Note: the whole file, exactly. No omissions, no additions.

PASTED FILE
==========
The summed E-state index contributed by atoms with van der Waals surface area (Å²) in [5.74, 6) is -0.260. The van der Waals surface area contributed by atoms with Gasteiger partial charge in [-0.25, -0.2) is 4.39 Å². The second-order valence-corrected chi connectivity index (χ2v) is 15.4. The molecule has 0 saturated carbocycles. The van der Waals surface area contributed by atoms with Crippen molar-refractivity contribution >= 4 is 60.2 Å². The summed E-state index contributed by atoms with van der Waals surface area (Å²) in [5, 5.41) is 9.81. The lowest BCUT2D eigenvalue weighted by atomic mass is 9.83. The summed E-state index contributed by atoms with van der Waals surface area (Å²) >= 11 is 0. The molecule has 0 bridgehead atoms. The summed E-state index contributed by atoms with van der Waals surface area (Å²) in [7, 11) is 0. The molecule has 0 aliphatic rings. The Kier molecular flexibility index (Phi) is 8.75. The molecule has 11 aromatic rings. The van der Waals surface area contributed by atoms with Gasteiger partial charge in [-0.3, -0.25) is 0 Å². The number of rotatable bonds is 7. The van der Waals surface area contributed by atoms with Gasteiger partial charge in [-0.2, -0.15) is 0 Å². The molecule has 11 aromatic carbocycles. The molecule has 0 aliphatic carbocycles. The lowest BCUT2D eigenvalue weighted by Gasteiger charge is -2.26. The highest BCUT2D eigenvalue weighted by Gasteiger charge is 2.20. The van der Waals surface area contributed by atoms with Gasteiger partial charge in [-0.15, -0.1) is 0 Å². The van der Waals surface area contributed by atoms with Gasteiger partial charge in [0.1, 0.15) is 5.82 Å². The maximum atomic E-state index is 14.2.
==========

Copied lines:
The summed E-state index contributed by atoms with van der Waals surface area (Å²) in [5.74, 6) is -0.260. The van der Waals surface area contributed by atoms with Gasteiger partial charge in [-0.25, -0.2) is 4.39 Å². The second-order valence-corrected chi connectivity index (χ2v) is 15.4. The molecule has 0 saturated carbocycles. The van der Waals surface area contributed by atoms with Crippen molar-refractivity contribution >= 4 is 60.2 Å². The summed E-state index contributed by atoms with van der Waals surface area (Å²) in [5, 5.41) is 9.81. The lowest BCUT2D eigenvalue weighted by atomic mass is 9.83. The summed E-state index contributed by atoms with van der Waals surface area (Å²) >= 11 is 0. The molecule has 0 bridgehead atoms. The summed E-state index contributed by atoms with van der Waals surface area (Å²) in [7, 11) is 0. The molecule has 0 aliphatic rings. The Kier molecular flexibility index (Phi) is 8.75. The molecule has 11 aromatic rings. The van der Waals surface area contributed by atoms with Gasteiger partial charge in [-0.3, -0.25) is 0 Å². The number of rotatable bonds is 7. The van der Waals surface area contributed by atoms with Gasteiger partial charge in [-0.2, -0.15) is 0 Å². The molecule has 11 aromatic carbocycles. The molecule has 0 aliphatic carbocycles. The lowest BCUT2D eigenvalue weighted by Gasteiger charge is -2.26. The highest BCUT2D eigenvalue weighted by Gasteiger charge is 2.20. The van der Waals surface area contributed by atoms with Gasteiger partial charge in [-0.15, -0.1) is 0 Å². The van der Waals surface area contributed by atoms with Gasteiger partial charge in [0.1, 0.15) is 5.82 Å². The maximum atomic E-state index is 14.2.